I got a tweet from Yehuda Katz. (Thanks again!) Here's the solution: class YourApp < Thor check_unknown_options! # ... end I tested and added it into my project. Here's the new behavior: $ maid --slient Unknown switches '--slient' $ maid rules.rb Could not find task "rules.rb". See the full code on GitHub.


5

In thor/spec/fixtures/script.thor you can find such usage: desc "hidden TYPE", "this is hidden", :hide => true def hidden(type) [type] end


5

Here is a possible solution : def ssh(cmd) Net::SSH.start( server_ip, user, :port => port) do |session| result = nil session.exec!(cmd) do |channel, stream, data| if data =~ /^\[sudo\] password for user:/ channel.send_data 'your_sudo_password' else result << data end end result # content of 'cmd' ...


5

in your gem project, you need to include a "bin" folder. this folder needs to include the ruby script that is your generator, without a file extension. if you are using something like jeweler, it will automatically scan the bin folder during packaging. when the gem is installed, the gem system will put the files from the bin folder into your ruby ...


5

Don't know if you found your solution, but there's a Railscast episode on how to make generators using Thor as was done in Rails 3. This should help. There's also this tutorial via Platformatec. I realize you don't want to make Rails generators, but the basic idea behind how they work is pretty well explained, and I think this will help you get on the right ...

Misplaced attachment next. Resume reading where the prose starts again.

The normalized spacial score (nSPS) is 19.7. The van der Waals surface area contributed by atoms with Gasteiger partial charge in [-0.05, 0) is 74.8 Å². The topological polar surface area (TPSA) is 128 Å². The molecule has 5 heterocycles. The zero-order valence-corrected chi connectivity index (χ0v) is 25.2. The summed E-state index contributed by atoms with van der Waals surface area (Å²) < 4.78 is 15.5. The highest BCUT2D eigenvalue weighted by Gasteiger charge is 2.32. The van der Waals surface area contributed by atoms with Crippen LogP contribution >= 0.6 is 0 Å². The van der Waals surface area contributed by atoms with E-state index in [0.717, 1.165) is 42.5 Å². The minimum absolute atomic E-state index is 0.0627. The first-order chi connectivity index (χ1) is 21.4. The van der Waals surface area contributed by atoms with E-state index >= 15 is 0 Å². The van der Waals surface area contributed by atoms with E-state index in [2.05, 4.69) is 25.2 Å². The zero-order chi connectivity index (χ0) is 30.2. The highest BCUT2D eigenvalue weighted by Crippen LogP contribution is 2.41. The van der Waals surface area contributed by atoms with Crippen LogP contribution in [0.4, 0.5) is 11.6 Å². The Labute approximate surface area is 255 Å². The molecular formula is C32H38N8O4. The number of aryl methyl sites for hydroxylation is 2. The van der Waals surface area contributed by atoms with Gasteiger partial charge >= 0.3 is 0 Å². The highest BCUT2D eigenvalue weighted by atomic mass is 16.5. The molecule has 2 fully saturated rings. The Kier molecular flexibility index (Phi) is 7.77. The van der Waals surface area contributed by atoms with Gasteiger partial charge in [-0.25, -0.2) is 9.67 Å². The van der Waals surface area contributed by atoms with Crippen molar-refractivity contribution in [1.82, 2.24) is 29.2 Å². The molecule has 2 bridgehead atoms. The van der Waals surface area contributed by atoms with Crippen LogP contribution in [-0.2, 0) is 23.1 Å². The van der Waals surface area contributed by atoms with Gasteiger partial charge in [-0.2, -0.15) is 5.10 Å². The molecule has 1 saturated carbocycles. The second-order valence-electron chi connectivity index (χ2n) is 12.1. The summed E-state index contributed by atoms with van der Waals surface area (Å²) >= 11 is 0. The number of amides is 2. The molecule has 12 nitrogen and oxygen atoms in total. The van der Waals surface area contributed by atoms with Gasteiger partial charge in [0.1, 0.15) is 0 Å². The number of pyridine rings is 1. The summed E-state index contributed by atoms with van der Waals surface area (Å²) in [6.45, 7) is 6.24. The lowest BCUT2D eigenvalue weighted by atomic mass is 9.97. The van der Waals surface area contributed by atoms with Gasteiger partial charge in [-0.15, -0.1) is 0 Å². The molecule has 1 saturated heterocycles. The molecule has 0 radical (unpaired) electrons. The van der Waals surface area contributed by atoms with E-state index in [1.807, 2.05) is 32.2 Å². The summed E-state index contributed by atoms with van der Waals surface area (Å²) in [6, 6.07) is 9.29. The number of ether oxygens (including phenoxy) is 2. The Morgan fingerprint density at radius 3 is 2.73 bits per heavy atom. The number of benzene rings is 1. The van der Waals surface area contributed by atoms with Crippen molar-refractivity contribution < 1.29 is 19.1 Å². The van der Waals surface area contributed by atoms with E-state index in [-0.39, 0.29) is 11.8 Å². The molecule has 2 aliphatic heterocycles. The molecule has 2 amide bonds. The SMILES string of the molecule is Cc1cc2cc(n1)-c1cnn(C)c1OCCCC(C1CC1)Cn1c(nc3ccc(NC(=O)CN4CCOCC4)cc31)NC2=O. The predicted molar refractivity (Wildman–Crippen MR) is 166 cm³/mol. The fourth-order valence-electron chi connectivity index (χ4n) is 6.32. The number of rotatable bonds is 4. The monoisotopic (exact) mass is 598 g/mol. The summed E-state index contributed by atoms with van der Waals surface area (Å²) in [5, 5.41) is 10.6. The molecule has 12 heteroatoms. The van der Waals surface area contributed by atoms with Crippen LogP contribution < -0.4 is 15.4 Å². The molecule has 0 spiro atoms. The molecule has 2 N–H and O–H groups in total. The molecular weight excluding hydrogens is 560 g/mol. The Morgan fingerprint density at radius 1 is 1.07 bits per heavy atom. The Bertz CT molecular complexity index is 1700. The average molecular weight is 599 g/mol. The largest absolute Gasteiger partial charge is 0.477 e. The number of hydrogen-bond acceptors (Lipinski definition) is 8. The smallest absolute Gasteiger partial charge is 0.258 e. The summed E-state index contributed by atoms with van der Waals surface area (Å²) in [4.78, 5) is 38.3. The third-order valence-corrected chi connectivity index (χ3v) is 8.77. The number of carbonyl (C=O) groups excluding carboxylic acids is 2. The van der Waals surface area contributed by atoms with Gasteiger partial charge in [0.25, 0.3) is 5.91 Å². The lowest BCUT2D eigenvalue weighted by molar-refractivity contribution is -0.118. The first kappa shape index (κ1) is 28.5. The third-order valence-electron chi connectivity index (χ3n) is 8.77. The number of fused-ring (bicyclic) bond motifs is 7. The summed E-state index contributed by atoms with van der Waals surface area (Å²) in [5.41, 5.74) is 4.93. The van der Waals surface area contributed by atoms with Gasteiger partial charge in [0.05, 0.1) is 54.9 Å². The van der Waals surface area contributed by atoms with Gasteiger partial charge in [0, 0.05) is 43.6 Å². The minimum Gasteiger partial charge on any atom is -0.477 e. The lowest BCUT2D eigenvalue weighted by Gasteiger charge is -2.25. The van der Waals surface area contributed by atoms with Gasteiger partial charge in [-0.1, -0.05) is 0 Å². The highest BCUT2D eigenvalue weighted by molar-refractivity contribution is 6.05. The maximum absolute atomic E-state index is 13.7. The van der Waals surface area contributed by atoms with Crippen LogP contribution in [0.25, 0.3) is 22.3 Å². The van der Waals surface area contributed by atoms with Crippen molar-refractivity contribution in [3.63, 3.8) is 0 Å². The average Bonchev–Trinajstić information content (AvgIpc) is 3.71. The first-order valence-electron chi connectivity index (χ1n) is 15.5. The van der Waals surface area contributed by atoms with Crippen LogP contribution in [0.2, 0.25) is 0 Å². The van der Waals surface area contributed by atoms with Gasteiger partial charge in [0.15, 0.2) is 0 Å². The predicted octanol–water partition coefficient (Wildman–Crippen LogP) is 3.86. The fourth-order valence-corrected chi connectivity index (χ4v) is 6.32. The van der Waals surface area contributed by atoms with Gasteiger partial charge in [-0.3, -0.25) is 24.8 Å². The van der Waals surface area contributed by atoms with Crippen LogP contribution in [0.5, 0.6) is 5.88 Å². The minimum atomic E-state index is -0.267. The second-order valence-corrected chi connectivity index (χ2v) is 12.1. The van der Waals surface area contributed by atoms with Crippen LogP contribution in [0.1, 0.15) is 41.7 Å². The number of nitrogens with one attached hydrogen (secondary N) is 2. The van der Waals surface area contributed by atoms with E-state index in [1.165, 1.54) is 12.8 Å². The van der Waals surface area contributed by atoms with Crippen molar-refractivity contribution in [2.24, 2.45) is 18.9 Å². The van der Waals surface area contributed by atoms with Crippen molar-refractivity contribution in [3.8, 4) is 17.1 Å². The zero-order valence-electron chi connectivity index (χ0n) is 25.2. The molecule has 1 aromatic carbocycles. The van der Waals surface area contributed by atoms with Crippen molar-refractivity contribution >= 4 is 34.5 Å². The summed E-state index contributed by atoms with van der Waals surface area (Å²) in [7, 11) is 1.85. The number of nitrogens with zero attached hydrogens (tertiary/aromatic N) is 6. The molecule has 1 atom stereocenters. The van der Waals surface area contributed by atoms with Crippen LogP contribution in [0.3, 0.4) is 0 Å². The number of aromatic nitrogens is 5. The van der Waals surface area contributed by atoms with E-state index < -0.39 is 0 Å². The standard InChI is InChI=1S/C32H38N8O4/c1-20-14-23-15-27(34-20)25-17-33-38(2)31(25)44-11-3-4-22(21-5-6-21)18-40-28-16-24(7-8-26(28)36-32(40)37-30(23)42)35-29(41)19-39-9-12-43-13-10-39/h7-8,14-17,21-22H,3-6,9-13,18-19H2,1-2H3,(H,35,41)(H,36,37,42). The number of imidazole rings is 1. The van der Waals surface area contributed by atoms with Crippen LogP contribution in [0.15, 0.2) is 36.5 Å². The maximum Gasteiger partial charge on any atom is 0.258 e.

5

I had trouble getting this to work at first, too. Here's the pattern that I've started using: $ cat cli.rb #!/usr/bin/env ruby require 'rubygems' require 'thor' require 'thor/group' module CLI class Greeter < Thor::Group def say_hi say "Hi" end def say_goodbye say "Goodbye" end end end module CLI class Crud < Thor ...


5

If you set up your .thor file like this: <my_thor_commands>/ templates/ bin/ lib/ ... main.thor thor install <my_thor_command> will look for a file called main.thor, and then install it and anything else in <my_thor_command>. After that, you can rely on: def self.source_root File.dirname(__FILE__) end which will ...


5

The hash is frozen: "Prevents further modifications to obj. A RuntimeError will be raised if modification is attempted. There is no way to unfreeze a frozen object." You can copy options to a new hash (will be unfrozen) and modifying that instead. new_options = options.dup options = new_options options.merge!(:a => "this will work now") Or if ...


5

I hope this will help someone searching. I also needed to sudo during deployment (restarting thin instances) # deploy.rake require 'net/ssh' # INITIALIZE CONSTANTS HERE HOST = 'yourwebsite.com' USER = 'admin' PASSWORD = 'your server password' # or use ENV variables? # etc. namespace :deploy do namespace :staging do task :restart do commands ...


5

i did not test that out, but i think from what you linked to in the ActiveAdmin generator it might work like this: inject_into_file "config/routes.rb", " do_stuff(foo)\n", :before => /^end/ this should insert your code right before an end token that starts at the beginning of a line. this only works for properly formatted routes files though....